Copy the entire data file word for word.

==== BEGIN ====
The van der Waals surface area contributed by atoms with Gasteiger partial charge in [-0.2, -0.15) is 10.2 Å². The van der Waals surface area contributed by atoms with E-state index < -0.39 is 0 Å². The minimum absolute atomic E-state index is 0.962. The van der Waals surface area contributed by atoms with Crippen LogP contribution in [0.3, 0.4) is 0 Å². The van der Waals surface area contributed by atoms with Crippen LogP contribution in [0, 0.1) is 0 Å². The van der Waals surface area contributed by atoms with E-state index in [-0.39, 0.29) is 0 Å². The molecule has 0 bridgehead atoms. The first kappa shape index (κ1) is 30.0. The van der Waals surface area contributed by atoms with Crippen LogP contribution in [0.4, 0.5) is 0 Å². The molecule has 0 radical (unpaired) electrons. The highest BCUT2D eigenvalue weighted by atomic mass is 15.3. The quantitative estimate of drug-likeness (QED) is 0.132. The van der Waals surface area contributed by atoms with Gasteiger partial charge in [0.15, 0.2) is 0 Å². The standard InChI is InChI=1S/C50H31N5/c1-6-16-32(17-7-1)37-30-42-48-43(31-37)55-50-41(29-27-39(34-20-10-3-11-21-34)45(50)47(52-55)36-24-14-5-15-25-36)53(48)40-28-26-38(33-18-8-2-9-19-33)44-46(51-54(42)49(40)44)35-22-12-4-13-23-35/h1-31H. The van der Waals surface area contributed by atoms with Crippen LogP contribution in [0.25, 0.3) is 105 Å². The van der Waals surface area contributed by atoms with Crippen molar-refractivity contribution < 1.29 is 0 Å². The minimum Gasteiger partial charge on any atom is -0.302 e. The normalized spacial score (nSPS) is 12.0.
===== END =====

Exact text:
The van der Waals surface area contributed by atoms with Gasteiger partial charge in [-0.2, -0.15) is 10.2 Å². The van der Waals surface area contributed by atoms with E-state index < -0.39 is 0 Å². The minimum absolute atomic E-state index is 0.962. The van der Waals surface area contributed by atoms with Crippen LogP contribution in [0.3, 0.4) is 0 Å². The van der Waals surface area contributed by atoms with Crippen LogP contribution in [0, 0.1) is 0 Å². The van der Waals surface area contributed by atoms with E-state index in [-0.39, 0.29) is 0 Å². The molecule has 0 bridgehead atoms. The first kappa shape index (κ1) is 30.0. The van der Waals surface area contributed by atoms with Crippen LogP contribution in [0.4, 0.5) is 0 Å². The molecule has 0 radical (unpaired) electrons. The highest BCUT2D eigenvalue weighted by atomic mass is 15.3. The quantitative estimate of drug-likeness (QED) is 0.132. The van der Waals surface area contributed by atoms with Gasteiger partial charge in [0.15, 0.2) is 0 Å². The standard InChI is InChI=1S/C50H31N5/c1-6-16-32(17-7-1)37-30-42-48-43(31-37)55-50-41(29-27-39(34-20-10-3-11-21-34)45(50)47(52-55)36-24-14-5-15-25-36)53(48)40-28-26-38(33-18-8-2-9-19-33)44-46(51-54(42)49(40)44)35-22-12-4-13-23-35/h1-31H. The van der Waals surface area contributed by atoms with Crippen LogP contribution in [0.25, 0.3) is 105 Å². The van der Waals surface area contributed by atoms with Crippen molar-refractivity contribution < 1.29 is 0 Å². The minimum Gasteiger partial charge on any atom is -0.302 e. The normalized spacial score (nSPS) is 12.0.